Fifthtry

Handling File Uploads On Backend

When uploading a file, one question one has to decide on is where is the file stored? This post assumes we are going to store our upload files on AWS S3.

If we pick S3 we get a three-node issue: you have the end user, say in India, your server, say in Europe, and S3 bucket, say in US. When uploading a file, we do not want the file to travel from user’s machine (India) to our server (Europe) and then to S3(US), as that is wasteful, and also slow, especially because upload stuff, images, videos tend to be in megabytes.

What we want the file to go directly from user to S3. Which brings us to the question of access control. We can not give write access to our S3 buckets to everyone in the world. We have to give controlled access to upload, our backend must be able to verify that user is logged in, for example. Our backend may also have to decide what file types user can upload, or what destination it should go on (the url of the uploaded file).

S3 has a concept of pre-signed request. The backend, calls a S3 api, and you can get a pre-authenticated URL back, which can be used for limited time, to make POST or PUT request and update its content.

In order to call the API, you already need to create the S3 object, which means you must already know the file path, and file type (mime-type).

If you already know the file path, eg the image the user is going to upload is their profile picture, and the mime type, and say the URL is going to be /profile/{username}.jpg, then you can create the pre-signed URL and send to Elm for upload on page load.

But in many cases you may not know the file name or extension, say you want user to upload file of any type, jpeg, png, gif, then on page load you can not include the signed-url, and will have to wait for file select or file drop event, inspect the dropped or selected file, figure out the name and mime type, send a request to backend from frontend to get a pre-signed URL, and then do the PUT or POST request from browser. At the end of successful upload you may want to call the backend once again, say to commit the fact that profile image has changed, and new URL should be stored in user table so future page views sees the latest uploaded image.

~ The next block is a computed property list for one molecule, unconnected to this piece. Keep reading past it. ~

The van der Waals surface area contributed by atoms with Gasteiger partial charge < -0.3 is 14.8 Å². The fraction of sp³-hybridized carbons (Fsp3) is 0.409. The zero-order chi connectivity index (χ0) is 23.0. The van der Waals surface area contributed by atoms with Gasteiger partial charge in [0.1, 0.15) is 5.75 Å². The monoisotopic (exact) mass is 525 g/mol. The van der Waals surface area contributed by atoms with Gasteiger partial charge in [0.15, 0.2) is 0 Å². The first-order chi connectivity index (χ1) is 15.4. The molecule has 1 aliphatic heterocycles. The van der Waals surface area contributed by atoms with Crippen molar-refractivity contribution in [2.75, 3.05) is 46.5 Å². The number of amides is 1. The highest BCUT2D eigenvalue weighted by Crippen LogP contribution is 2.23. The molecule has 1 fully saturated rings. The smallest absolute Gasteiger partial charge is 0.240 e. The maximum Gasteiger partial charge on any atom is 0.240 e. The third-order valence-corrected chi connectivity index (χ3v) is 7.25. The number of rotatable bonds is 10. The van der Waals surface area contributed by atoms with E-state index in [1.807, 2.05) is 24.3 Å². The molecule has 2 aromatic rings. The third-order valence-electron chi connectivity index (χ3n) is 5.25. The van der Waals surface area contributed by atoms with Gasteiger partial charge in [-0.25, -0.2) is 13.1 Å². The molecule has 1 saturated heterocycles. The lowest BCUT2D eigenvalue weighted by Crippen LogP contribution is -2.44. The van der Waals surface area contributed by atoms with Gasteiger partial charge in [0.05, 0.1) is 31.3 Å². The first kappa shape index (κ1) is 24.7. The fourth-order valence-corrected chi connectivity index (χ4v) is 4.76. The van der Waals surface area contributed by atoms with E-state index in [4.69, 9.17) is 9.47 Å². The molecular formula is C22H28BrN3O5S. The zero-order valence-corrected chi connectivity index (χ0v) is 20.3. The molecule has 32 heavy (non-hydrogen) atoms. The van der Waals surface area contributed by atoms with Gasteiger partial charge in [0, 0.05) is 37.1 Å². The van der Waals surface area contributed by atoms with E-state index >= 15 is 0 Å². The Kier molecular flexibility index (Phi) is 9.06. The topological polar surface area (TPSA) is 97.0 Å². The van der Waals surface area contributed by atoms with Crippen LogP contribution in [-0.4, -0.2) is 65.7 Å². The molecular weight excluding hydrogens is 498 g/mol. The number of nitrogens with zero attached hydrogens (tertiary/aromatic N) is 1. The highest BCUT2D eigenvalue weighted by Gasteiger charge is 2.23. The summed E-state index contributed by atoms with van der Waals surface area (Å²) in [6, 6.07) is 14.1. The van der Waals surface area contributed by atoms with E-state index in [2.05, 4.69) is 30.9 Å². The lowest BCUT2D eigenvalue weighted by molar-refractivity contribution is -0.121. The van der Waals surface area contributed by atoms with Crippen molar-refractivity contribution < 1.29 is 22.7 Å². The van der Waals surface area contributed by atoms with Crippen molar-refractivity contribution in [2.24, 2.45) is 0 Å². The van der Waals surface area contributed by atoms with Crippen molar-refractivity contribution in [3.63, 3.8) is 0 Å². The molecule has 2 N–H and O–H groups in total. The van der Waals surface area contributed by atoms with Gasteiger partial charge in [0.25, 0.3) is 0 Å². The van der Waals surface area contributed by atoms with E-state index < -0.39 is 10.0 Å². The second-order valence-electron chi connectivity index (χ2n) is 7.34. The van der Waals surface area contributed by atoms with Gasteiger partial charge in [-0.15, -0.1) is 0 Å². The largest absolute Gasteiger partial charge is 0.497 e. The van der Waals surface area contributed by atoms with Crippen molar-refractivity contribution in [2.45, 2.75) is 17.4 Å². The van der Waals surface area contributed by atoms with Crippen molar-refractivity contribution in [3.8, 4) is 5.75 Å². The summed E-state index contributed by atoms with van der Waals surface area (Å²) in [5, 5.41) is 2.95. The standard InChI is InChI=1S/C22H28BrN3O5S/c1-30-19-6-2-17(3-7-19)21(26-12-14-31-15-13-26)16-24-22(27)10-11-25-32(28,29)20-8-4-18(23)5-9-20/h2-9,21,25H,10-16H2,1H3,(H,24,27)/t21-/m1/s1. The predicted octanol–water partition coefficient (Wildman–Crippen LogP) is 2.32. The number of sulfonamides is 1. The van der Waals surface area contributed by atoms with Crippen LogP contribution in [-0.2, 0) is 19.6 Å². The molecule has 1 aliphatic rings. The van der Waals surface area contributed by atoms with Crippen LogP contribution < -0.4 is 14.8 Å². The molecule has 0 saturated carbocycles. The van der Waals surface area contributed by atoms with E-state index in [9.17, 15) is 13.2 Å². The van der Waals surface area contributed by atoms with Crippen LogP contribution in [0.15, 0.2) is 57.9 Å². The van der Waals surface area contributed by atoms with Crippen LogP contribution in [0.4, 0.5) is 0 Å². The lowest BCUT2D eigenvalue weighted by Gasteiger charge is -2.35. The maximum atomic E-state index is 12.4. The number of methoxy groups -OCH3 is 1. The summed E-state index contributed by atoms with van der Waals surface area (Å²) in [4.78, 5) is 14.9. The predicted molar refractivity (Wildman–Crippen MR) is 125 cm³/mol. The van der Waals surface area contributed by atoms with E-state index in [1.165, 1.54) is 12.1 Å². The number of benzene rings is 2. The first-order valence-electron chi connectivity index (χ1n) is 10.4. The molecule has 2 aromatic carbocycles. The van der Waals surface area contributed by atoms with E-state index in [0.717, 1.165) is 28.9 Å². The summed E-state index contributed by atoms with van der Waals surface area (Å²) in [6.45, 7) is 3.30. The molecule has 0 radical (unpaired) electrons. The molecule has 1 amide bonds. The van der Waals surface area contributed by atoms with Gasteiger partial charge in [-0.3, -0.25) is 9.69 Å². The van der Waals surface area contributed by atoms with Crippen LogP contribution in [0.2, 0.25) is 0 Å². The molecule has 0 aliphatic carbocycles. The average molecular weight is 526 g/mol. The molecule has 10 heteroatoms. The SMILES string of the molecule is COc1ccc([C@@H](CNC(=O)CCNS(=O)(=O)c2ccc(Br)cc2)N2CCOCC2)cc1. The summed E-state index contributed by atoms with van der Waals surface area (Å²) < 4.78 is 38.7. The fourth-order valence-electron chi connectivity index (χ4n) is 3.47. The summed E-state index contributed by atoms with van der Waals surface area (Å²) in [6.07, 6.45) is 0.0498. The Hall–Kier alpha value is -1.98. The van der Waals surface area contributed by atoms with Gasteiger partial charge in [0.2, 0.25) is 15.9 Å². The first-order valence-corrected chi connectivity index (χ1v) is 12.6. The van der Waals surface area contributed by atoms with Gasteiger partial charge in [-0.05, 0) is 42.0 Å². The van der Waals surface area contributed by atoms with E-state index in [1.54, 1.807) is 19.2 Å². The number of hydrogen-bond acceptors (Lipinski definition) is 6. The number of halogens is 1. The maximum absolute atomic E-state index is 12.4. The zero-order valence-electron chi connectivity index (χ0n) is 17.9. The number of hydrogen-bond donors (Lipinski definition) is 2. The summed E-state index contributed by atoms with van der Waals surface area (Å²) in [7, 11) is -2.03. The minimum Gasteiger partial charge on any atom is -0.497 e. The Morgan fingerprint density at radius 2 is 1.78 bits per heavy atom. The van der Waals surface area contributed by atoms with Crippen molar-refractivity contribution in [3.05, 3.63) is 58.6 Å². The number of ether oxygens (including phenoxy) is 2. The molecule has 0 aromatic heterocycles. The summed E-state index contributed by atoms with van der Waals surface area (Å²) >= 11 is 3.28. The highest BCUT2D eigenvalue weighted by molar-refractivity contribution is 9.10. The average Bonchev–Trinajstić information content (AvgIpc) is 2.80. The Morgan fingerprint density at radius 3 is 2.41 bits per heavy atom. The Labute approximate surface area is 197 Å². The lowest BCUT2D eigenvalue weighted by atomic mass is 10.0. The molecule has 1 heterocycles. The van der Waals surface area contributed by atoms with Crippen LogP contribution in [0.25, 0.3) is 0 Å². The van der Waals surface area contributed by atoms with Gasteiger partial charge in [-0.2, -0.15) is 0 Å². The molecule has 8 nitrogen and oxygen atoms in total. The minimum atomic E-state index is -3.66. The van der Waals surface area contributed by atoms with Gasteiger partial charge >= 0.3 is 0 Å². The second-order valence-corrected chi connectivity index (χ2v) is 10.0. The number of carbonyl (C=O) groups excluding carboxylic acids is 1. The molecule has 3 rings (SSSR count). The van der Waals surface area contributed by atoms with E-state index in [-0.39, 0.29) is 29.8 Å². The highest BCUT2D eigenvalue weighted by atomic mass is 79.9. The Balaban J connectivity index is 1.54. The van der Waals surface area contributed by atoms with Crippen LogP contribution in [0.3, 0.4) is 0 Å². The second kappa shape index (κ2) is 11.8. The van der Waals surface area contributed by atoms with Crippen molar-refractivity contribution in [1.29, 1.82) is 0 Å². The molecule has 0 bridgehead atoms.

When allowing cross domain requests, CORS headers must be also be configured on the bucket. You may want to configure it as strict as needed, only your own domain and only the methods you are planning to allow browser to make.

Table Of Content

What is Realm?

A Bit On Motivation

Routing is Hard

What does Realm do?

Backend Data And Type Safety

Tutorial

Quick Start Realm Tutorial

In Depth Tutorial (not ready)

Nix
Shell
Doit
Hello Rust
Hello Elm
Hello Static Files
Hello Server Side Rendering
Pre-Commit Hooks

Routing, Request And Response

Frontend, Data, Navigation, And APIs

How To Guides

File Upload

Backend: S3 File Upload
Authenticated File Serving
Frontend: Uploading Files From Elm

How to use storybook?

How to implement “loading..”?

Docs

Realm.In

Realm.Storybook.Story

realm::In

realm::Context

realm::Result

realm.magicSlice

realm::RequestConfig

Environment Variables

Internals - Only for Realm Developers, not Users

“Realm DATA”
iFrame Controller
Shutdown Routine
Testing Internals

Change Log

Get Realm Starter Working

Transparent Offline Feature

How to make http requests in Realm?

Development

Replay Testing

Tutorial: ToDo App

Realm Testing

Enhance Realm Starter

Double Load Issue

Deploy To Heroku Button

End failure

Realm-Starter Github Template

Proposal: Tracker And Visit

Proposal: Activity Store

Proposal: Bundling

Proposal: Retry On Network Error

Storybook: Editable JSON

Storybook: Notes

Storybook: Reference

Backlog

Readings

Change Log

How to Publish

Testing

Code Snippets

Skip rustfmt For Some Section

Close Modal Dialog When Clicked Outside

Ignoring Lints In Python

Ignoring Lints (clippy and rustc warnings) In Rust

Handle DateTime in Rust & Elm

Handle CiText value read in Rust

Transport Enum Type to and fro Rust/Elm through JSON